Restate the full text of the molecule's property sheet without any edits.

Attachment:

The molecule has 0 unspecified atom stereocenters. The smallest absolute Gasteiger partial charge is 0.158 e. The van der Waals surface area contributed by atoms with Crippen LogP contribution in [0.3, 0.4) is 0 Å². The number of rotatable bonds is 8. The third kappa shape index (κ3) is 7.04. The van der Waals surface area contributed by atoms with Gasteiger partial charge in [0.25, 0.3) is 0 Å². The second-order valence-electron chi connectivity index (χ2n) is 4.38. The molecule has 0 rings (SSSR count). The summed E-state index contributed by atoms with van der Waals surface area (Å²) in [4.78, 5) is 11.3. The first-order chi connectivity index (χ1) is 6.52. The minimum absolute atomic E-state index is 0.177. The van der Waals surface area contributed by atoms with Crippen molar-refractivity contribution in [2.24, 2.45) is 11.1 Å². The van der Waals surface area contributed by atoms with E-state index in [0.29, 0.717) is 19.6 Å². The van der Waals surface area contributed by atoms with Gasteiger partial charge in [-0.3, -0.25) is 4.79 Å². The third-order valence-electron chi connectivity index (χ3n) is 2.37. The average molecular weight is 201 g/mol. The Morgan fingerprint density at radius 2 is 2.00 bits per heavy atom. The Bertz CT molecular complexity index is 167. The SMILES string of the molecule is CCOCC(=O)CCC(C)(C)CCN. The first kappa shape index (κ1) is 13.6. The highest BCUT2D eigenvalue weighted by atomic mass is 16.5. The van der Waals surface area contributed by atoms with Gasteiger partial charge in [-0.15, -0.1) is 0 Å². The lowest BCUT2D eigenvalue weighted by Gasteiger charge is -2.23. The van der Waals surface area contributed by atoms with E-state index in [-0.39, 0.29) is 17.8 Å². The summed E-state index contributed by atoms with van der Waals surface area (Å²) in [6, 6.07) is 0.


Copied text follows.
The molecule has 0 unspecified atom stereocenters. The smallest absolute Gasteiger partial charge is 0.158 e. The van der Waals surface area contributed by atoms with Crippen LogP contribution in [0.3, 0.4) is 0 Å². The number of rotatable bonds is 8. The third kappa shape index (κ3) is 7.04. The van der Waals surface area contributed by atoms with Gasteiger partial charge in [0.25, 0.3) is 0 Å². The second-order valence-electron chi connectivity index (χ2n) is 4.38. The molecule has 0 rings (SSSR count). The summed E-state index contributed by atoms with van der Waals surface area (Å²) in [4.78, 5) is 11.3. The first-order chi connectivity index (χ1) is 6.52. The minimum absolute atomic E-state index is 0.177. The van der Waals surface area contributed by atoms with Crippen molar-refractivity contribution in [2.24, 2.45) is 11.1 Å². The van der Waals surface area contributed by atoms with E-state index in [0.29, 0.717) is 19.6 Å². The van der Waals surface area contributed by atoms with Gasteiger partial charge in [-0.3, -0.25) is 4.79 Å². The third-order valence-electron chi connectivity index (χ3n) is 2.37. The average molecular weight is 201 g/mol. The Morgan fingerprint density at radius 2 is 2.00 bits per heavy atom. The Bertz CT molecular complexity index is 167. The SMILES string of the molecule is CCOCC(=O)CCC(C)(C)CCN. The first kappa shape index (κ1) is 13.6. The highest BCUT2D eigenvalue weighted by atomic mass is 16.5. The van der Waals surface area contributed by atoms with Gasteiger partial charge in [-0.15, -0.1) is 0 Å². The lowest BCUT2D eigenvalue weighted by Gasteiger charge is -2.23. The van der Waals surface area contributed by atoms with E-state index in [-0.39, 0.29) is 17.8 Å². The summed E-state index contributed by atoms with van der Waals surface area (Å²) in [6, 6.07) is 0.